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3 Jake Wright is better suited to a central role

Ever since striking duos became unfashionable, a generation of centre forwards have needed to adapt to three-pronged front-lines to avoid obscurity. Wright’s tenacious running would probably see him best suited to filling the latter role of an old-school big-man/little-man strike partnership, where his willingness to chase balls down the middle of the pitch can unsettle defences.

Instead, he was required to fulfil a position closer to the touchlines at Hereford and, regularly, inside his own half. Wright was just as willing, persistent and niggly in the role, but he ran into too many blind alleys and the conceded free kicks, that are a natural by-product of his aggressive approach, tend to be awarded in more dangerous areas and are more likely to attract cautions.

The former Sheffield United reserve has demonstrated he has something to offer – he netted six times and claimed three assists in 14 matches to help Harrogate Town win promotion last season. But it might require a formation change or tweak if he is to flourish, with Saturday’s match seeing him fail to muster a goal attempt or tee up a chance for his team-mates.

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4 Macaulay Langstaff demonstrated a potential to grab poacher’s goals

During the 2-0 home win against Blyth, Langstaff received plaudits for leading the line with energy and getting away a series of shots from outside the penalty box that were spectacular in their execution but, ultimately, didn’t result in the net bulging. It is common sense that the closer you are to goal, the greater chance you have of scoring – former City attacker Matty Blair used to deliberately attack the opposition’s six-yard box as much as possible with that logic in mind.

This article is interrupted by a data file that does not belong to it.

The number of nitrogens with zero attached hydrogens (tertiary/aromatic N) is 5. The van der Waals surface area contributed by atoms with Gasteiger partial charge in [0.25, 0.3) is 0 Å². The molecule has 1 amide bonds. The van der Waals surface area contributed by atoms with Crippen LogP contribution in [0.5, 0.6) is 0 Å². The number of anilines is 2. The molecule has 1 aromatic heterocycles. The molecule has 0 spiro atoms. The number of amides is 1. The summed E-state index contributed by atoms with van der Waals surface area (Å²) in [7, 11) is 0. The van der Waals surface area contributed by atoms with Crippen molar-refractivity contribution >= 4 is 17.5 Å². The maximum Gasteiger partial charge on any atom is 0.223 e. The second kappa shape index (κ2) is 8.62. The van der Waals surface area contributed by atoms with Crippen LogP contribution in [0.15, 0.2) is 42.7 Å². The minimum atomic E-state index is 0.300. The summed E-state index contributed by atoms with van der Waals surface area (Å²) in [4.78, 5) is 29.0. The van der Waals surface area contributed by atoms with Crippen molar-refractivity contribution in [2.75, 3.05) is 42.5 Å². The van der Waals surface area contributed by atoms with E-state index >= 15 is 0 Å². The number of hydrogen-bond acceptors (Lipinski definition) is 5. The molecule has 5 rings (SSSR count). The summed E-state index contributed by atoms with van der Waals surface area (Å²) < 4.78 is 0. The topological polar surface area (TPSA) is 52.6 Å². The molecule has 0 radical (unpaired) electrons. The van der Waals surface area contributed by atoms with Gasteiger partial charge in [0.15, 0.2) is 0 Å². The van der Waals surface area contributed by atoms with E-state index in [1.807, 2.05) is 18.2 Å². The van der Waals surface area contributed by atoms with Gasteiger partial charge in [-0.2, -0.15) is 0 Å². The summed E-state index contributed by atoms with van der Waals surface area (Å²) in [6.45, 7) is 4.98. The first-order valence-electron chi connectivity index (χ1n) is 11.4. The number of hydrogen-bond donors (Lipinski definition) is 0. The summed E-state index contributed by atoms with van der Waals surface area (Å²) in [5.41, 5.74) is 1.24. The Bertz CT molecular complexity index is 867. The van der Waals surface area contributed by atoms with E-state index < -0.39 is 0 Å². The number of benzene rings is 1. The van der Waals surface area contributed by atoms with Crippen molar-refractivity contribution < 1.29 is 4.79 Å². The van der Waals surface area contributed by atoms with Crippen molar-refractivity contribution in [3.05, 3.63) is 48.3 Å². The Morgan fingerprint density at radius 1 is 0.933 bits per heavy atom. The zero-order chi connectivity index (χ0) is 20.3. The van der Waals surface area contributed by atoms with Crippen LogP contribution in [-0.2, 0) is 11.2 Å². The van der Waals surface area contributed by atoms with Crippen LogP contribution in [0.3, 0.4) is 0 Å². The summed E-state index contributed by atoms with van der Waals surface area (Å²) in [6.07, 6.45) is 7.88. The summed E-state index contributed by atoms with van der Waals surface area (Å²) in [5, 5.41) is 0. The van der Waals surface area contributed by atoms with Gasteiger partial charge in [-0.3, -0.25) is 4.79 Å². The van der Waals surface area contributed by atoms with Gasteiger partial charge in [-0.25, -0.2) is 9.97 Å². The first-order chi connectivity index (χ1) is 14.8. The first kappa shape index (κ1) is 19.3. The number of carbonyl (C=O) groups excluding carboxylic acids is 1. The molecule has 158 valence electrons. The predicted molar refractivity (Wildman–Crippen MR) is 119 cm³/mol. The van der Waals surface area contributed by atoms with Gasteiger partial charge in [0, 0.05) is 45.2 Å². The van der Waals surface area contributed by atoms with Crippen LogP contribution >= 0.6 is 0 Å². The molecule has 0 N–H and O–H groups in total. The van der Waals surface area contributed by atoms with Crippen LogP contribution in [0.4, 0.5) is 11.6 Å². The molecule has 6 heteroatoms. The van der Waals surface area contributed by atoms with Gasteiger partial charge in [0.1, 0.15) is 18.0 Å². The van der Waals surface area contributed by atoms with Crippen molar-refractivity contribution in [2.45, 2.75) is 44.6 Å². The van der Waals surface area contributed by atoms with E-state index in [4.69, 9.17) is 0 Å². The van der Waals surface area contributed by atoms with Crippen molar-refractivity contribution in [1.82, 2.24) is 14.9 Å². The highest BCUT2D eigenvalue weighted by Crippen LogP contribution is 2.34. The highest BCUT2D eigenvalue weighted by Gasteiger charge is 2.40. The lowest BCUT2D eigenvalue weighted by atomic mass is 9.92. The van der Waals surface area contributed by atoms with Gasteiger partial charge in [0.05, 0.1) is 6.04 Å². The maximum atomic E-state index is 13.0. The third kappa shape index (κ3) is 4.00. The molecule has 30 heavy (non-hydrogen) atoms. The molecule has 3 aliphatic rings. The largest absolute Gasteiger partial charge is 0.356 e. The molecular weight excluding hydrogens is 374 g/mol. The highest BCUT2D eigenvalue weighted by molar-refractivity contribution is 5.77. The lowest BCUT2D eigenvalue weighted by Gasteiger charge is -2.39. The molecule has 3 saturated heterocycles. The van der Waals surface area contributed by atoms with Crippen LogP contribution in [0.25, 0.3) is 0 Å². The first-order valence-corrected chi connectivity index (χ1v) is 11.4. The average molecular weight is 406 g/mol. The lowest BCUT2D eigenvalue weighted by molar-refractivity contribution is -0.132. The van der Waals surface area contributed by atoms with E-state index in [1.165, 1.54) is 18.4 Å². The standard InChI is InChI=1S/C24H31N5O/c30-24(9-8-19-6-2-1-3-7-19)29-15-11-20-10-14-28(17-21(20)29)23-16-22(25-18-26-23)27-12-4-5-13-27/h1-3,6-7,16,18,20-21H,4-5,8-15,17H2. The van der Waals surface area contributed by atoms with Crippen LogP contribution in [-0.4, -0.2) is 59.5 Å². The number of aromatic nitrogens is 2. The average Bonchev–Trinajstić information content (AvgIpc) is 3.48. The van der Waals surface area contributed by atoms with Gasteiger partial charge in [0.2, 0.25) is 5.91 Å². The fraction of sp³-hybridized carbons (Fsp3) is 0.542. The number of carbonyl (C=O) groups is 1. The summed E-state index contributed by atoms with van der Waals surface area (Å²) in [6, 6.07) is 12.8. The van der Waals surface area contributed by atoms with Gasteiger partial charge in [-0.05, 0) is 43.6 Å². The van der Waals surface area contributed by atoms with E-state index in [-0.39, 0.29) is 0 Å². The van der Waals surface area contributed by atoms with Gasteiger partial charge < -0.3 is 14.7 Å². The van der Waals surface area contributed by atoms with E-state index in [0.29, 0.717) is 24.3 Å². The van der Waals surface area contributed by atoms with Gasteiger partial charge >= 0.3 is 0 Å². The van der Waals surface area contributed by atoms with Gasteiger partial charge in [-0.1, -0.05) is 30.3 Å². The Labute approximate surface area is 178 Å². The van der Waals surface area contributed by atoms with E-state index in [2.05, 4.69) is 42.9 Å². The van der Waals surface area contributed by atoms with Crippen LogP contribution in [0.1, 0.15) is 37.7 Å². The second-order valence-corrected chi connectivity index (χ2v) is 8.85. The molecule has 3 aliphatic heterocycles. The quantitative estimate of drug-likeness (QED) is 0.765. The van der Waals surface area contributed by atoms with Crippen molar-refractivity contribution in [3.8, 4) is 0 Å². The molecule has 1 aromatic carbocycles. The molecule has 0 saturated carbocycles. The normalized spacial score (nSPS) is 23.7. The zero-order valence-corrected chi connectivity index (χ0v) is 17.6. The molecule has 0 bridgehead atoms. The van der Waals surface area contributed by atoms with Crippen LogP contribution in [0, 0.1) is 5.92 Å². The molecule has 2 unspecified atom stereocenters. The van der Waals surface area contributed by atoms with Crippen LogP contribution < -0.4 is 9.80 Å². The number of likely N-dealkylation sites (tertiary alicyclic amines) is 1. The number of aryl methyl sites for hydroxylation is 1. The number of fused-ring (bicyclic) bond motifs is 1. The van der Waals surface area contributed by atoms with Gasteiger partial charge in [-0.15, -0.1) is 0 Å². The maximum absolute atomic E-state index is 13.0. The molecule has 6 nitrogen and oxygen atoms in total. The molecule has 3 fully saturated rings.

City fans should have been encouraged, therefore, by the sight of Langstaff charging towards the far post to claim his third goal of the season with a tap-in.

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5 Hereford might have hit a ceiling – for now

Given the character of Edgar Street and its place in the pantheon of football history thanks to FA Cup shocks and John Motson’s sheepskin coat, it’s great to see Hereford back on an upward trajectory. Since the club was reformed in 2015, three back-to-back promotions have seen Peter Beadle’s side grow accustomed to winning games but, at some point, every club finds their level and, at this moment in time, that might be tier six for Saturday’s hosts.

Mike McGrath’s equaliser saw the Bulls avoid losing three consecutive games for the first time since the old club ceased trading and the prospects of maintaining the momentum of success this season look unlikely. Currently mid-table, some of Hereford’s players will find the step up from Evo-Stik League football difficult to breach and, against City, the team appeared to lack that little bit of attacking spark usually needed to win titles or climb up a division.

The club’s fanbase, which currently places them as the second-best supported outfit in National League North behind Stockport and just ahead of the Minstermen, should eventually restore them to the rightful place – at least another league higher. Beadle, though, recently expressed his astonishment at Nuneaton’s decision to operate on a full-time basis and, despite the good crowds, Hereford are emulating the likes of former Football League foes Stockport and Darlington by following a semi-professional model, while refusing to break the bank in their pursuit of past status.